Become a member and get exclusive access to articles, live sessions and more!
Start Your Free Trial

This is the 1st of your 3 free articles

Become a member for unlimited website access and more.

FREE TRIAL Available!

Learn More

Already a member? Sign in to continue reading

Sheila Jordan: Better Than Anything…Live

JazzTimes may earn a small commission if you buy something using one of the retail links in our articles. JazzTimes does not accept money for any editorial recommendations. Read more about our policy here. Thanks for supporting JazzTimes.

Still going strong at 87, Sheila Jordan was a mere lass of 62 when San Francisco radio host Bud Spangler broadcasted this 60-minute set from Kimball’s East in Oakland in 1991. Just prior to his death in 2014, Spangler unearthed his radio check of the session. A year later it found its overdue way onto CD.

In the accompanying press materials, bassist Harvie S, Jordan’s longtime collaborator who joins her here alongside pianist Alan Broadbent, posits that “Better Than Anything could possibly be the most powerful musical statement of her long and distinguished career.” It takes all of 60 seconds for Jordan to validate his verdict, as she thunders into the title track with a staccato freeform intro, complete with a snippet of the nursery rhyme “Oh Dear! What Can the Matter Be?” Her singular style-the vocal equivalent of a Slip’N Slide, with its trademark swoops, swerves, tribal chants, foghorn blasts and clever interpolations-is on magnificent display across all nine tracks.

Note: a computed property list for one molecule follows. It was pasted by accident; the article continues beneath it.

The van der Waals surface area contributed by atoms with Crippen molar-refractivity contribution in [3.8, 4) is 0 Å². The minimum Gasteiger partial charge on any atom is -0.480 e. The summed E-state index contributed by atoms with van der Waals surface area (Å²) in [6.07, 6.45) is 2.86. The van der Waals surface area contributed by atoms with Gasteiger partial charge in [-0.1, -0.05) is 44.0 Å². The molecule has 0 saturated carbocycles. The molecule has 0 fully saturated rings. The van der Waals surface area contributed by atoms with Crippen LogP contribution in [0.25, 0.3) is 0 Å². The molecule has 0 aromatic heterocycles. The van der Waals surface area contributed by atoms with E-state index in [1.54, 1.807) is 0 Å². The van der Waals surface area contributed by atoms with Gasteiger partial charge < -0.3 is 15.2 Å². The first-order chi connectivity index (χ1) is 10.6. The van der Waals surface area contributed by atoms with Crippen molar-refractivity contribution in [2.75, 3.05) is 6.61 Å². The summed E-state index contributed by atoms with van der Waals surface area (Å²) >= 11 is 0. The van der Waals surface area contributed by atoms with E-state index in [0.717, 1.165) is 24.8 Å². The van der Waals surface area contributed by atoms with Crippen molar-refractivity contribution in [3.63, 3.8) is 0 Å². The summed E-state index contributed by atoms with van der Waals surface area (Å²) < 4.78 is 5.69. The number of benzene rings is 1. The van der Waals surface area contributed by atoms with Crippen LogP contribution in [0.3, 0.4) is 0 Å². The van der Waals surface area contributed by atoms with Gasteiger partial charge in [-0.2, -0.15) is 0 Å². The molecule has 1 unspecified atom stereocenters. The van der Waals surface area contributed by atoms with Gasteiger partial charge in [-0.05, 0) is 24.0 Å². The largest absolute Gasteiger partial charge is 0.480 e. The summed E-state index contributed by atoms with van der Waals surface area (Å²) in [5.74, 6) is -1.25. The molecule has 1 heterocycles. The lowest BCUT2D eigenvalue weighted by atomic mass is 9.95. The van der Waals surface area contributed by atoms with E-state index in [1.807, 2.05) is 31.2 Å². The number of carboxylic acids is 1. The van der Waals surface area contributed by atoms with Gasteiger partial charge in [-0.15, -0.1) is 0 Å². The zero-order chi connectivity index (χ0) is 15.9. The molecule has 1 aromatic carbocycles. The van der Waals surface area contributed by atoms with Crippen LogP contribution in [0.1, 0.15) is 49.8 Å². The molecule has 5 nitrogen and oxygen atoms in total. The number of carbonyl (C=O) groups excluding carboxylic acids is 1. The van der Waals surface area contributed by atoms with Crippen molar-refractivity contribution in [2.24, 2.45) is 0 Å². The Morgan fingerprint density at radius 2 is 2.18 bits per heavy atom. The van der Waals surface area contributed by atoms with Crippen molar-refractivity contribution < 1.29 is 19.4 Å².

As always Jordan is the most generous of bandmates, allowing Harvie and Broadbent plenty of room to stretch out, most notably on a mellow “Waltz for Debby,” a wildly undulating “Falling in Love With Love” and a multi-shaded, 13-minute blending of “You’d Be So Nice to Come Home To,” “Mourning Song,” “Japanese Dream” and “What’ll I Do.” Mid-medley she inserts what could be her manifesto: “Keeping this music alive is all I’ve ever really wanted to do.”

Originally Published